Sunday, September 7, 2014

Genocidal Tendencies

There were two moments.

Late last winter I built a cold frame, a small wooden box with a second-hand window for a "roof" in which the hopeful northern gardener can start seeds before warm weather comes and continue to grow fresh greens after the frosts and early snows arrive.  I filled it with annuals and greens to be enjoyed all summer long.  And beets, because beets are awesome.  Roasted beets, smoked beets, boiled beets, pickled beets, beets beets... I'm even coming around on smaller raw beets even though they sometimes make my mouth itch in what I can only assume is a mild but annoying allergic reaction.

Normally, a gardener would direct sow beets in the garden after the soil had been sufficiently warmed, and I did that as well, but I wanted to get a jump on some by starting them in a tray in the cold frame because, as we've learned, beets cannot come soon enough.

Beet and tomato salad
Beet seeds are teensy-weensy little buggers, and I, being of sound mind and hammy galoot mitts, went with the less than precise but ultimately easier method of broadcast planting the seeds, followed by a sprinkling of potting soil on top and a spritz of water.  In no time I was greeted by a minuscule jungle of crimson and emerald seedlings needing to be properly thinned in order to grow big and strong and delicious in the garden after being transplanted.

It was then that I had my first moment of introspection.  A real, honest-to-goodness emotional reaction.  Keep in mind that I've finished off a wounded deer with a knife to the jugular after a less then perfect rifle shot (though, to be honest, the first time I was confronted with that same dilemma I had to defer to Roger when I quailed with blade in hand). I've stomped on a bunny to end its pain after I'd unknowingly maimed it with the lawn mower, punched a bat when he finally landed on the living room wall, and hammer-thwacked a face cord of nuisance chipmunks stuck in traps out in the shop.  I'm no stranger to taking a life up close, just as none of us who pass time out in the wild world are.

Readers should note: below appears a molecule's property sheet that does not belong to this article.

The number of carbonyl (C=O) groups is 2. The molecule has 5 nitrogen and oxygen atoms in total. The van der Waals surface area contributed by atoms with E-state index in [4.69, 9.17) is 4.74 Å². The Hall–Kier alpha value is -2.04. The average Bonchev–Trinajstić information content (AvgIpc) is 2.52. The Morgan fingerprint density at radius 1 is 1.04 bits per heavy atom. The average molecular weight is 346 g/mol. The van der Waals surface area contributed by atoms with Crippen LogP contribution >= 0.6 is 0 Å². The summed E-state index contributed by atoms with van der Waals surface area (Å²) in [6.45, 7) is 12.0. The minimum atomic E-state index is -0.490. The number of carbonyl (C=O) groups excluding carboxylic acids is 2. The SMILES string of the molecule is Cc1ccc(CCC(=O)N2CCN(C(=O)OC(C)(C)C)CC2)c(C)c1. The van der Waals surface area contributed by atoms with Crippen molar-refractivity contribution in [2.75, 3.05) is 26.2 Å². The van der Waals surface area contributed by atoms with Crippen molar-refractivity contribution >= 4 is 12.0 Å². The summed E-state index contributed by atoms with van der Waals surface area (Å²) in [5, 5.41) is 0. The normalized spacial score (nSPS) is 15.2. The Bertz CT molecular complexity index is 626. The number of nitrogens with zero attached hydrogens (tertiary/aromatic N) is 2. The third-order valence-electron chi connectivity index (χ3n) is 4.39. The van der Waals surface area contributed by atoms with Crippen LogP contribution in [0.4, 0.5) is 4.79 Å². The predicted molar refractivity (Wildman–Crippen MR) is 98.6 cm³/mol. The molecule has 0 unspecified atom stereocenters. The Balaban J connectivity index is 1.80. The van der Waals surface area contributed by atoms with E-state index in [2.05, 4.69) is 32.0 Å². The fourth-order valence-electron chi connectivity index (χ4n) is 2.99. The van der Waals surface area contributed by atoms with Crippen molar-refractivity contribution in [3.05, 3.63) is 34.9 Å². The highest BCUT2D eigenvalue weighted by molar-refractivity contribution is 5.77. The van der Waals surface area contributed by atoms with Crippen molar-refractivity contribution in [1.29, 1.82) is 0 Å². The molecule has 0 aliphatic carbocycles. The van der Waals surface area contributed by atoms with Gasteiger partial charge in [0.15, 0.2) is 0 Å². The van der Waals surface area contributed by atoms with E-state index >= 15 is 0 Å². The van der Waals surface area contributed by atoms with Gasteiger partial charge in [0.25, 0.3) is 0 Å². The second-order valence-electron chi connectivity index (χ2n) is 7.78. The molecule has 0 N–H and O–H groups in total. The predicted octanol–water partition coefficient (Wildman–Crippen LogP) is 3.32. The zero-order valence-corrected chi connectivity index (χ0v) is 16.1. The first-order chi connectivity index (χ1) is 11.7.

Yet there I stood, Mr. Tough Guy, repulsed by the thought of yanking out the innocent little beet seedlings I'd doted over.  So their brethren could grow large enough to be murdered in my mouth months later, no less.  It was startling.

I said it was a moment, I didn't say it wasn't an odd one.  I got over my rare and unexpected wanderings into tenderness, and thinned the beets.  Transplanted them, direct sowed more alongside, and they are all currently in season and delectable.


The second moment dawned in one of those gestalt explosions that rip through your delicate little monkey brain on suddenly seeing a certain situation as a whole.

I was hoofing it down to the creek to do a little warbler watching in early May, the woods just coming alive with green and sun and little midges spinning up over the water.  Migrating songbirds gather down there to feast on the hatching aquatic bugs, and in so doing, refill their energy stores for continued voyages northward or the upcoming mating season if they stick around here.

All different sorts of colorful and drab fliers arrive, many of whom we have the chance to see only briefly as they pass through to Canada – a thrill I am unashamed to admit that I've yet to outgrow.  I'm especially partial to the kaleidoscopic clan of the warblers, with their bright plumage and hyper flitting about.  There are so many different species that I'll never keep them all straight, but the annual rite of parking my butt and watching them gorge is always a pleasant refresher course in their names.

I am slightly ashamed to admit, however, that even with it staring me directly in my apparently blind face, I'd never noticed all the buckthorn.  Not properly noticed, anyway.  I'd seen it, but I hadn't looked at it.  Somehow looked past it and around it without acknowledging it.  I even mentioned it as a growing problem in a previous post without ever giving it much of a second thought.

Common buckthorn (Rhamnus cathartica) is an invasive species in North America, and a pretty harmful one at that.  It's a tall shrub or small tree listed as "restricted" here in the state of Wisconsin, meaning it can "...cause or have the potential to cause significant environmental or economic harm or harm to human health..." (WDNR Invasives Rule - NR 40/terminology).  And it is presenting a full frontal, brute force takeover right outside these windows.

As I stood there drenched in springtime rays and surrounded by this European invader, I came to the instant-if-belated realization that war had been declared without my consent or knowledge.  In my blissful blunderings through the woods here, I had missed the call to action.  On closer inspection, the invader was everywhere.  And with that knowledge, I began to notice the springtime absences.  No jack-in-the-pulpit, no trillium, no Dutchman's breeches.  I can't be completely assured the presence of dense stands of buckthorn directly correlates to these absences (and many more), I've not done a controlled study, but I do know that it can't help.  Buckthorn greens up earlier in spring than natives, produces dense shade, stays green longer in fall, and releases chemicals in the soil that retard the growth of plants nearby.  In short, it chokes everything out.